The Large Hadron Collider, now in its second operational phase, may be the most powerful particle collider ever built and it may smash together billions of protons per second like it's not even a thing, but the latest hint of a new particle comes courtesy of the predecessor to the LHC's predecessor. This is according to a paper posted Friday to the arXiv preprint server by a physicist named Arno Heister who had worked on the ALEPH experiment at the Large Electron-Positron collider (LEP), which formerly occupied the LHC's 27-kilometer tunnel.
The LEP collider was constructed in 1989 and later upgraded (in 1995) to the LEP II. It has several claims to fame, including further refinements to the masses of the W and Z bosons and a would-be hint of the Higgs boson. Surely the project's resulting data has been analyzed and analyzed again by now, but Heister offers an intriguing reconsideration—one that yields a small anomalous signal in the 30 GeV mass range. Is this data bump real, or is it just a statistical artifact?
Bumps like this are generally how new particles are found in collision experiments. Two particles are smashed together at extreme energies and the result is an energetic shower of particle byproducts; you might imagine pairs of wine glasses impacting dead-on at bullet speeds. Statistics describing these post-collision particle showers are collected over time and then analyzed for unknown quantities.
LEP was built to analyze the decays of one particular sort of particle: the Z boson. Z bosons mediate the weak force—the fundamental force that governs radioactive decay. As they're produced in collisions between electrons and positrons, the Z bosons themselves decay into other particles. So, what the LEP is ultimately observing is a decomposition of the weak force itself—an observation that it achieved at much higher energies than were ever before possible.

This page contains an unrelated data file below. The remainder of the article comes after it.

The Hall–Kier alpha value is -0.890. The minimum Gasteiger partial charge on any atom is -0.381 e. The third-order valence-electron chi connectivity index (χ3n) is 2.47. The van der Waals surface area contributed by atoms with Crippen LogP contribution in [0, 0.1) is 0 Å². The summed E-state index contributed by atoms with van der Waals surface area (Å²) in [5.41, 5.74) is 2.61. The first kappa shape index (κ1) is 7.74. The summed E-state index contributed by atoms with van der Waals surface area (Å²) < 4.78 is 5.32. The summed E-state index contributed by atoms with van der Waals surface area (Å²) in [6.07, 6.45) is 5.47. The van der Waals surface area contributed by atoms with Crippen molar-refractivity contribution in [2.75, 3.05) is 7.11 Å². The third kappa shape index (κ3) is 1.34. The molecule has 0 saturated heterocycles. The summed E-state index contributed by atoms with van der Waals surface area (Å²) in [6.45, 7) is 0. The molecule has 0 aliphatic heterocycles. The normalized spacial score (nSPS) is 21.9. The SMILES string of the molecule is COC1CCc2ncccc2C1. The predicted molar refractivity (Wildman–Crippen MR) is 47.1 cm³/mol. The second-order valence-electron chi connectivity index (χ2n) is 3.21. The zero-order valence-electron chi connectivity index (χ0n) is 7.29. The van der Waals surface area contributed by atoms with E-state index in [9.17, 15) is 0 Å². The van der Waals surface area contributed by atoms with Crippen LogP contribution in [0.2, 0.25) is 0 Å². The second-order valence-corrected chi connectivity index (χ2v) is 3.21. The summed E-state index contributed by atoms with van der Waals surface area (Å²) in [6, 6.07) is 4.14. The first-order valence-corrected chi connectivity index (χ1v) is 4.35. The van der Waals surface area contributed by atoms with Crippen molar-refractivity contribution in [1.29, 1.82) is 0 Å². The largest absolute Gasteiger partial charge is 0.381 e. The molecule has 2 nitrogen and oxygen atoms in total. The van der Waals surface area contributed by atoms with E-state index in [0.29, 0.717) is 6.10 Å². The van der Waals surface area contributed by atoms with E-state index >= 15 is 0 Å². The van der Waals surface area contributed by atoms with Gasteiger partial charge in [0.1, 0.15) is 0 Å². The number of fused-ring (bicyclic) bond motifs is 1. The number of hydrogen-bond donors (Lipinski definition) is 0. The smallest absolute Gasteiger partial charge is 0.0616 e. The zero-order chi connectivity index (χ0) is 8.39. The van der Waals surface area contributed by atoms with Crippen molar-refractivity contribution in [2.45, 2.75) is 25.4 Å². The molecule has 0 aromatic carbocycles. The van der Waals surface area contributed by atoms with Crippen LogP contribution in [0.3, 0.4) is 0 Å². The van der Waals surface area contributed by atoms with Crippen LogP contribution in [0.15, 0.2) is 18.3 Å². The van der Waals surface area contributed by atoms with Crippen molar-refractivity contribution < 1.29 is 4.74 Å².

The bump in question:
Data from LEP and its four detectors (including ALEPH) was indeed analyzed and reanalyzed at the time, but Heister's new analysis is coming at things from a new perspective. Crucially, this is a perspective that allows for "hidden valley" models, which only began appearing in the years following LEP's shutdown in 2000.
The hidden valley idea came courtesy of two physicists, Matt Strassler and Kathryn Zure. In a blog post published Friday discussing Heister's results, Strassler explains: "Hidden Valleys are theories with a set of new forces and low-mass particles, which, because they aren't affected by the known forces excepting gravity, interact very weakly with the known particles. They are also often called 'dark sectors' if they have something to do with dark matter."
It's only when hidden valleys are allowed that Heister's bump appears, which is why it shows up only now. It should be cautioned that the statistical significance for the bump is small. Many a would-be discovery has been nullified by additional data and this is no exception. Still, given the current sense of bleakness among many physicists in the absence of New Physics at the LHC, it's a welcome hint.
"Though we should be skeptical that today's paper on ALEPH data is the first step toward a major discovery," Strassler concludes, "at minimum it is important for what it indirectly confirms: that searches at the LHC are far from complete, and that discoveries might lie hidden, for example in rare Z decays (and in rare decays of other particles, such as the top quark.) Neither ATLAS, CMS nor LHCb have ever done a search for rare but spectacular Z particle decays, but they certainly could, as they recently did for the Higgs particle; and if Heister's excess turns out to be a real signal, they will be seen to have missed a huge opportunity."